Yes, there are gangsters, angels, petty criminals, an Indian wise woman, a young man searching for path in life, and hit men—but most importantly in this case, a hit woman. There is a heist gone wrong, and supernatural factions that have been manipulating people for years as they advance their separate agendas to destroy the world. Are evil angels causing all this? Or are they not angels at all, but rather Native American spirits of the Okwe tribal mythology trying to protect the land? It all depends on which character’s point of view you’re in.

Who are the good guys? I don’t truly know. Who are the bad guys? Not sure. I certainly hated some of the characters, and enjoyed reading of their deaths, but nothing was black and white. The author wrote this next statement about the Veins Cycle and I love it: “The books are about the limits of human perceptions and the things we see when confronted with unknowable forces. That’s what fascinated me at the outset, and it’s was I endeavored to explore over the course of the three-book cycle.”

The books are deep, but are also so filled with awesome action and compelling characters. I think I read them so fast I didn’t ponder the big questions enough. That might be a reason to read these slowly, so you can savor the expert prose and the concepts. I still keep thinking about the whole Veins cycle in this order: end, middle, beginning. Veins kicks off the cycle, and Vipers takes it to new heights, then Vortex explodes onto the page and proves the journey was utterly worth it.

The books just get better and better. In the end, it was the writing—the brilliant characterization and original plot—that made Veins, and the subsequent novels work so well for me.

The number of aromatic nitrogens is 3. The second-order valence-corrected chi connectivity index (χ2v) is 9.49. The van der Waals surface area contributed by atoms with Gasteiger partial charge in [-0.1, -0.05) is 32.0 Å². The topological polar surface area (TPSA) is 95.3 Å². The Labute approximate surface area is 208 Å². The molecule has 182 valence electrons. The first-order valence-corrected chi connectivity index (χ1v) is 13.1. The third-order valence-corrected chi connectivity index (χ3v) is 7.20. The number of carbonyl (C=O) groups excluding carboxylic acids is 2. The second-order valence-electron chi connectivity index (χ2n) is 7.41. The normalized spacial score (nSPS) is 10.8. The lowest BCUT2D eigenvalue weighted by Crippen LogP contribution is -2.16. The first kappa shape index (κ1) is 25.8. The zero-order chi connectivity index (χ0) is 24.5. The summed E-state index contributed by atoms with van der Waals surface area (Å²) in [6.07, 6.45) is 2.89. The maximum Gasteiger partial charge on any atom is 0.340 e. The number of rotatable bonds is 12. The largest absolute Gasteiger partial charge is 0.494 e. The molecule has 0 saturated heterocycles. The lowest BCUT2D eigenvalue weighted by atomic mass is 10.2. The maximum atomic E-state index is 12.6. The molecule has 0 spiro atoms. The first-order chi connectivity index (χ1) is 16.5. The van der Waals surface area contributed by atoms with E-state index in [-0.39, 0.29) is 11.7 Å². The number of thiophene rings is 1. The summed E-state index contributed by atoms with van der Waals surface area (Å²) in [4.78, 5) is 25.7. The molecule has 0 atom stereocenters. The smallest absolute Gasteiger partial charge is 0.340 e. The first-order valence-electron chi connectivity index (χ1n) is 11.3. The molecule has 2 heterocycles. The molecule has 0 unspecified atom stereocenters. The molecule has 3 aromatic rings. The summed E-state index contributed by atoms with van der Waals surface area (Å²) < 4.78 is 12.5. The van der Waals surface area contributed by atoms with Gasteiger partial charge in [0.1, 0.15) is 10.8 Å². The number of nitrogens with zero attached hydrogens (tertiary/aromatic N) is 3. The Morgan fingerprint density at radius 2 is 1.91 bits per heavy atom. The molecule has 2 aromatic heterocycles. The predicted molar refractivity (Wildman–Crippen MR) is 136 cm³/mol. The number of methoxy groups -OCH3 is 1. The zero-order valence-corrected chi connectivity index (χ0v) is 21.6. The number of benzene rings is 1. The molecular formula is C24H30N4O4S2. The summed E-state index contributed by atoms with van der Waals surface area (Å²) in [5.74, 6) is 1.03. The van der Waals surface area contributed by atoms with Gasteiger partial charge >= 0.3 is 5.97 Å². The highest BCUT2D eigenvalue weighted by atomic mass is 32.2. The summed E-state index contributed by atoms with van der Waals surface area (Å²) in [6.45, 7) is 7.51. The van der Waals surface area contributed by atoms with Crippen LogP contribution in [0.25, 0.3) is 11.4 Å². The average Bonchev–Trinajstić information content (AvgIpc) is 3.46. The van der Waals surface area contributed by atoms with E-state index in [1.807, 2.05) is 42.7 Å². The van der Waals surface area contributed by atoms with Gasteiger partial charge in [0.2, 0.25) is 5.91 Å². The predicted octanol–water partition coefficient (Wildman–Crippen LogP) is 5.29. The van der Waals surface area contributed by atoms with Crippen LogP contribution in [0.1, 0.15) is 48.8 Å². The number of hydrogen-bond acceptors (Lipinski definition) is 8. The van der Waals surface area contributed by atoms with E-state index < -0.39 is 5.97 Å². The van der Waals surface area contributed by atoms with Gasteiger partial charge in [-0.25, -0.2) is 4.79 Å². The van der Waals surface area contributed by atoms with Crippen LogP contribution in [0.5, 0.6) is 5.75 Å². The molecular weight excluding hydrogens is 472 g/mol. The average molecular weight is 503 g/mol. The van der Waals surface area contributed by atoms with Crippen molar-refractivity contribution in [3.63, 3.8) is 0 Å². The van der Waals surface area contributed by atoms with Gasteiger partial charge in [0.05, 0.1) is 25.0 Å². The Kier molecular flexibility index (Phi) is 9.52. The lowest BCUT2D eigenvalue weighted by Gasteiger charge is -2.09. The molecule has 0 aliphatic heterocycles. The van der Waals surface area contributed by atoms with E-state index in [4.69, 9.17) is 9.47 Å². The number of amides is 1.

Axle, from The Veins Cycle
I wanted to see what happened to Axle, Sam, and Bird. I have images of them burned into my imagination, and the original illustrations of the characters in Veins added to the “wow” factor for sure, making Veins even more cinematic in my mind’s eye.

Days later, I keep thinking about the story and the characters, where they began, and how their storylines came to an end. After writing this post, I want to read the books again. --Paul Genesse

Open The Veins Cycle on 


Thursday, January 22, 2015


To celebrate the release of The Golden Cord cinematic book trailer there is a contest to win the Iron Dragon Series. Follow the link below to enter!

Sunday, January 11, 2015

Golden Cord Book Trailer World Premiere Party

You are all invited to the world premiere of The Golden Cord cinematic book trailer party, which will be on Monday, January 19 from 7-8 PM Mountain Standard Time, on Facebook. The final cut is ready!

I’d love for all of you to be virtually at the event. The plan is to: interact with the cast and crew, watch the live-action book trailer, learn behind the scenes details, and comment on posts for chances to win prizes.

Friday, November 28, 2014

Interview of Paladin's Pawn author Michael D. Young